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Assault weapon vs fixed mag flow chart

PREREQUISITE FEATURES OF AN ASSAULT WEAPON (AW)

The Penal Code now classifies the following as an AW: RIFLES: A semiautomatic, centerfire rifle that does not have a fixed magazine but has any one of the following: (A) A pistol grip that protrudes conspicuously beneath the action of the weapon, (B) A thumbhole stock, (C) A folding or telescoping stock, (D) A grenade launcher or flare launcher, (E) A flash suppressor, or (F) A forward pistol grip.

KEY DEFINITIONS

“FIXED MAGAZINE” - An ammunition feeding device contained in, or permanently attached to, a firearm in such a manner that the device cannot be removed without disassembly of the firearm action.

“DISASSEMBLY OF THE FIREARM ACTION” - The fire control assembly is detached from the action in such a way that the action has been interrupted and will not function. For example, disassembling the action on a two-part receiver, like that on an AR-15 style firearm, would require the rear take down pin to be removed, the upper receiver lifted upwards and away from the lower receiver using the front pivot pin as the fulcrum, before the magazine may be removed.

WHAT ARE MY OPTIONS TO STAY OUT OF TROUBLE IF I OWN A NEWLY DEFINED “ASSAULT WEAPON”?

1. REGISTER: A firearm that was lawful to acquire and possess last year but now is considered an AW can be registered on or before July 1, 2018. Once the registration system is active, you can register at: https://cfars. doj.ca.gov/login.do NOTE: Any AW may be “jointly” registered with another family member over the age of 18 (including a parent, grandparent, child, grandchild, or sibling) who resides with you. But they must separately complete the AW registration.

2. MODIFICATION: You can modify your firearm so that it is no longer an AW. This can generally be accomplished in two ways:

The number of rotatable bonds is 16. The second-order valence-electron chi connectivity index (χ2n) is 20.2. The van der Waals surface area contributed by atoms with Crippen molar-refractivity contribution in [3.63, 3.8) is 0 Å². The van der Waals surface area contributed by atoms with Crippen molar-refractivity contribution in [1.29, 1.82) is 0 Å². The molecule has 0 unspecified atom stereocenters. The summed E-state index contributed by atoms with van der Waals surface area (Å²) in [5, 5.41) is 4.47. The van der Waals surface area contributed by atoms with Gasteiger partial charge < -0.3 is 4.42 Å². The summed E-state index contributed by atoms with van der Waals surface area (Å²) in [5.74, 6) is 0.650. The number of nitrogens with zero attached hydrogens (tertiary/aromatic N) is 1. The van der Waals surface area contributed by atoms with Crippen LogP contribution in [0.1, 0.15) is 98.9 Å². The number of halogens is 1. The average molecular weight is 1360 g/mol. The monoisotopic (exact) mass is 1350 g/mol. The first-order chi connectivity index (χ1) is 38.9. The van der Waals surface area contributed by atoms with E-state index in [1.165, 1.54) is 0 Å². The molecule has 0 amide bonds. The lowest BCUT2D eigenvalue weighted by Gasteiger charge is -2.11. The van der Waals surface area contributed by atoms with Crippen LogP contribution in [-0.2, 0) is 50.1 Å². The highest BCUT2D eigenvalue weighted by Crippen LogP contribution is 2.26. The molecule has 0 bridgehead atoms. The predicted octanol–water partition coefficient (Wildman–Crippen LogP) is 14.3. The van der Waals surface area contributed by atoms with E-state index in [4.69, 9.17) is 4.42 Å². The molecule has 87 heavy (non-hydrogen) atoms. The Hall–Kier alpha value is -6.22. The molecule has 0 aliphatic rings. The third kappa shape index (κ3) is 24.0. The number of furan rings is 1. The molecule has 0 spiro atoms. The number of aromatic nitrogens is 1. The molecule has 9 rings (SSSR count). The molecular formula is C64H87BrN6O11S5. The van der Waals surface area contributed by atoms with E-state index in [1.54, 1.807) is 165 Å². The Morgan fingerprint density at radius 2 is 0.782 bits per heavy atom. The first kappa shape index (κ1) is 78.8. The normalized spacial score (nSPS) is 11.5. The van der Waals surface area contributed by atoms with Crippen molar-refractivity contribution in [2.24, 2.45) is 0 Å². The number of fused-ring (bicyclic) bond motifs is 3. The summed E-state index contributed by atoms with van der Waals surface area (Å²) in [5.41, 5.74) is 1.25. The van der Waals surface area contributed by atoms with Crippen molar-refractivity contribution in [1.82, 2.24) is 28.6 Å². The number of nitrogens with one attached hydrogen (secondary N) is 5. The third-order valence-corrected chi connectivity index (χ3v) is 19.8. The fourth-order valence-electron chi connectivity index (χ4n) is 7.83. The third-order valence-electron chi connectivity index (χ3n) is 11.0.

A. “Featureless Build:” If a rifle (while still semiautomatic, centerfire, and not having a fixed magazine) does not have any of the features listed in A-F above; or if a pistol, (while still semiautomatic and lacking fixed magazine), does not have any of the features listed in G-J, then it isn’t an AW under the recent change to California law. Removing or changing all of these features may prevent the firearm from meeting the definition of an AW. For example, one may replace the pistol grip with an aftermarket grip like the “Monsterman Grip;” pin or rivet their telescoping stock in place; or remove the “flash suppressor” or replace it with a muzzle brake.

B. “California Compliant Build:” If you remove one of the three prerequisite features for the new “assault weapon” definition (i.e., for rifles: semiautomatic, centerfire, or not having a fixed magazine) the firearm can then still have all of the features listed in A-F (with the exception of the grenade launcher). Most firearm owners choose to install an aftermarket device on their rifle that causes the firearm to have a “fixed magazine.” The parts replace the “bullet button” magazine lock. The devices prevent the magazine’s release unless/until the upper receive is pivoted up from the lower receiver of the firearm. Because removal of the magazine requires “disassembling the firearm’s action,” the magazine is considered “fixed.” Some owners are choosing to affix their magazine to the firearm by welding or epoxying the magazine to the receiver and then loading the firearm through the chamber breech. Some are converting their rifles from centerfire to rimfire. While others are restricting their firearm’s ability to function as a semiautomatic.

This is not legal advice. You are responsible for knowing and following your own local laws